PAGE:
Violet Muhonja rubs her ten-year-old daughter’s abdomen with ash. The girl is restless and uncomfortable. She suffers from a bloated stomach, thanks to consumption of chips bought on the streets of Mbale town, in Vihiga County.
“Swelling of my daughter’s stomach is worrying me. I have given her a mixture of salt and sugar, but she is not getting better,” laments Muhonja.
The condition is characterised by belching, abdominal rumbling, farting, constipation, and stomach pains.
Though Mbale hospital is located a stone’s throw away, the mother is reluctant to take her daughter there for checkup and treatment. She argues that bloating is treatable with herbs, ash, and a mixture of salt.
“Anytime my daughter feeds on deep-fried meals, she bloats which takes longer to ease but I know she will be okay,” she reasons.
Her experience mirrors the bothersome experience facing thousands of Kenyans daily, but which is often ignored.
Chadwick Digo, a nutritionist and a lecturer at Kabete National Polytechnic, attributes bloating to constipation, gas in the digestive system, gut sensitivity, small intestinal bacterial overgrowth (SIBO), gastroparesis or gynaecological conditions.
According to a journal of Neurogastroenterology and Motility published in October 2013, bloating is a symptom in patients with irritable bowel syndrome, and other functional gastrointestinal disorders, as well as in patients with organic disorders.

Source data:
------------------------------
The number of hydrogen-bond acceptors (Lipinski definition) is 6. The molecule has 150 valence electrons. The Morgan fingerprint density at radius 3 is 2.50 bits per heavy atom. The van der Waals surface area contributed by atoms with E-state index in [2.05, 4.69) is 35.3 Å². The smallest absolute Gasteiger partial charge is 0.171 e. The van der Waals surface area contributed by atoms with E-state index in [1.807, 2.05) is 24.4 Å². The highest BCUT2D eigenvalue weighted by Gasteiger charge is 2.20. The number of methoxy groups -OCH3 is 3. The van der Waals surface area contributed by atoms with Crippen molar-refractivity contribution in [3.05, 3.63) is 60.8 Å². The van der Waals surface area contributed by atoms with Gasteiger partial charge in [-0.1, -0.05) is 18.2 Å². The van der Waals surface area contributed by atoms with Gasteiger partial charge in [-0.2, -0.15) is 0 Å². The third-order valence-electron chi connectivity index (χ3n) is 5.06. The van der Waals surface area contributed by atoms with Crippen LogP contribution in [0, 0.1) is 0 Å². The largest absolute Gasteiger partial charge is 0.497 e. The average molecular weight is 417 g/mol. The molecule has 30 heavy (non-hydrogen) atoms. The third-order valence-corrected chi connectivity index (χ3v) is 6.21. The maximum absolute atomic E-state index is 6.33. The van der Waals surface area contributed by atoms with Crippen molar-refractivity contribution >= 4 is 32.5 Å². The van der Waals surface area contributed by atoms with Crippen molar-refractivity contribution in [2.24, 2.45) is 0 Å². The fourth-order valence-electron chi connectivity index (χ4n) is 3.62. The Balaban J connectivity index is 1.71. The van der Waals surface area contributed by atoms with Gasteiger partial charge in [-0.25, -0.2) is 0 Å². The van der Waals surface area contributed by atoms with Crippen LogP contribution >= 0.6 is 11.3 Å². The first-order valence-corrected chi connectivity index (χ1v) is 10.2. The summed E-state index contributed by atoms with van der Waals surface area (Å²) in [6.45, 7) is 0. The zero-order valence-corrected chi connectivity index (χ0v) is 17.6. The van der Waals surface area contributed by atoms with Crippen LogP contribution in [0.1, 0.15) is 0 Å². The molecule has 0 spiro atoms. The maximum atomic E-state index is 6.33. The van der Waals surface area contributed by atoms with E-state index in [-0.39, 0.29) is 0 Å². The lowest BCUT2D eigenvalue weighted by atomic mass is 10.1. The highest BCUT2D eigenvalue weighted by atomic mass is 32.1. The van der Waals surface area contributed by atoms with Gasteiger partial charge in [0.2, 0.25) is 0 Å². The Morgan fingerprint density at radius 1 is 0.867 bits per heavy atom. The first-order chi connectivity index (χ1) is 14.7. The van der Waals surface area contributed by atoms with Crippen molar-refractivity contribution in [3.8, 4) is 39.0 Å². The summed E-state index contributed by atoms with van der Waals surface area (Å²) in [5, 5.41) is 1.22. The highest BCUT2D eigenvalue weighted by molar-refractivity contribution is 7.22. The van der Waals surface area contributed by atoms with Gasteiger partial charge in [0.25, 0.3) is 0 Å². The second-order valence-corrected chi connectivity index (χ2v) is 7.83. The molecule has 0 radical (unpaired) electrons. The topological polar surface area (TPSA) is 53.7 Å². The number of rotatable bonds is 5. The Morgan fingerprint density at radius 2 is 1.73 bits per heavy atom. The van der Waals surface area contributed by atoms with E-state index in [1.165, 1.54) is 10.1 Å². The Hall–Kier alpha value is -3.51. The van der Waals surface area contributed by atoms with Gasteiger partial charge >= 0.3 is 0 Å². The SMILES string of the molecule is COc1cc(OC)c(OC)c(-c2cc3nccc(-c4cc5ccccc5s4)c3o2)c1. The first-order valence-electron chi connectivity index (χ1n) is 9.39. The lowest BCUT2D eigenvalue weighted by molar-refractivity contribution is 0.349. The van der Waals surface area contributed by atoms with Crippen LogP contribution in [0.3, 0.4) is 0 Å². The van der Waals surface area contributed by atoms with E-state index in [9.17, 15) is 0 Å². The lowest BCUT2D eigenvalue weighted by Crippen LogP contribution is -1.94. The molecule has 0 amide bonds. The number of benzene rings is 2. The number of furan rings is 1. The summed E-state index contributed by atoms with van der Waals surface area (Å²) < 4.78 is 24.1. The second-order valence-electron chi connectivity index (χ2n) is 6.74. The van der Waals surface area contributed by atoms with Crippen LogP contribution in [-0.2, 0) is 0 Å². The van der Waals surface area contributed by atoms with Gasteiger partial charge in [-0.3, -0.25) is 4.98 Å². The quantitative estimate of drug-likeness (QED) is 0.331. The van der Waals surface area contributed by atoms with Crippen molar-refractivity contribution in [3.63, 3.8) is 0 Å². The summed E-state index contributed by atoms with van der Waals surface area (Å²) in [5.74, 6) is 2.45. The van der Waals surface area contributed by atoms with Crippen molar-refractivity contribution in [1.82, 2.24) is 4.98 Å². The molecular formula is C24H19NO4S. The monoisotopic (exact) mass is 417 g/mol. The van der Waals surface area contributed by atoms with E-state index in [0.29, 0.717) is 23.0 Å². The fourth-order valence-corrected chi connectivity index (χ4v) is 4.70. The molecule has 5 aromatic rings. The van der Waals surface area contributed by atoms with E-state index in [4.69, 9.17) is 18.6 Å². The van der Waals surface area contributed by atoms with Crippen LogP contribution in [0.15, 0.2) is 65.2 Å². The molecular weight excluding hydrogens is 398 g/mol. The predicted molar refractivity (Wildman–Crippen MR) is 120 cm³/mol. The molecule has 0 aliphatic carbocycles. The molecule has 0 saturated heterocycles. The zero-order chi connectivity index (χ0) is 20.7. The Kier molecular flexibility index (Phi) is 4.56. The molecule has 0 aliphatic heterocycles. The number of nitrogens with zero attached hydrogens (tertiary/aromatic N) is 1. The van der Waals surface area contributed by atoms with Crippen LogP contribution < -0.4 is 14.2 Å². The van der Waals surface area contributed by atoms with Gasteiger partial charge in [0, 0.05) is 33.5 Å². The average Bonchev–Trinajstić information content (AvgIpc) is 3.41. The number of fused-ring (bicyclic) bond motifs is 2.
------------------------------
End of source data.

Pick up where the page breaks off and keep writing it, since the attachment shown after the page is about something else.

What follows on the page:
The publication notes that clinicians report too much tummy gas, heavy, discomfort and a full belly from patient.
“The severity of bloating is varied from mild discomfort to severe, and it is one of the bothersome symptoms of the patients, affecting their quality of life,” reads a section of the publication.
Erick Ngereso, a dietician and nutritionist at Kenyatta National Hospital, says people develop bloating from feeding on legumes, foods rich in dairy and high calories like nyama choma and chips.
Ngereso said fermented diets, more so dairy products, increase the amount of ammonia and carbon dioxide produced, which tampers with guts lining.
Nutritionists advise on soaking legumes and discarding the water, before cooking to limit bloating.
Ngereso adds that overfeeding also contributes to bloating due to production of carbon dioxide and ammonia.
“Eating very fast makes an individual swallow a lot of air, that contributes to bloating, and also, if the food is hot, an individual swallow high volume of air trying to cool it down,” said Ngereso.
He adds: “People should avoid overfeeding for it is a potential cause of bloating. We need to eat slowly, and reduce foods rich in fats.”
Digo suggests that one way of preventing gas and bloating is a change of diet.
The nutritionist says that low fermentable oligosaccharides, disaccharides, monosaccharides, and polyols (FODMAP) diet has been proven to help with irritable bowel syndrome and gas symptoms.
Oligosaccharides are present in foods like wheat, onions, garlic, legumes, and beans.
Foods rich in disaccharides include lactose in milk and ice cream, while monosaccharides like fructose are a type of sugar found in fruits and honey.
Polyols, or sugar alcohols, are present in foods like apricots, nectarines, plums, and cauliflower, as well as many chewing gums and candies.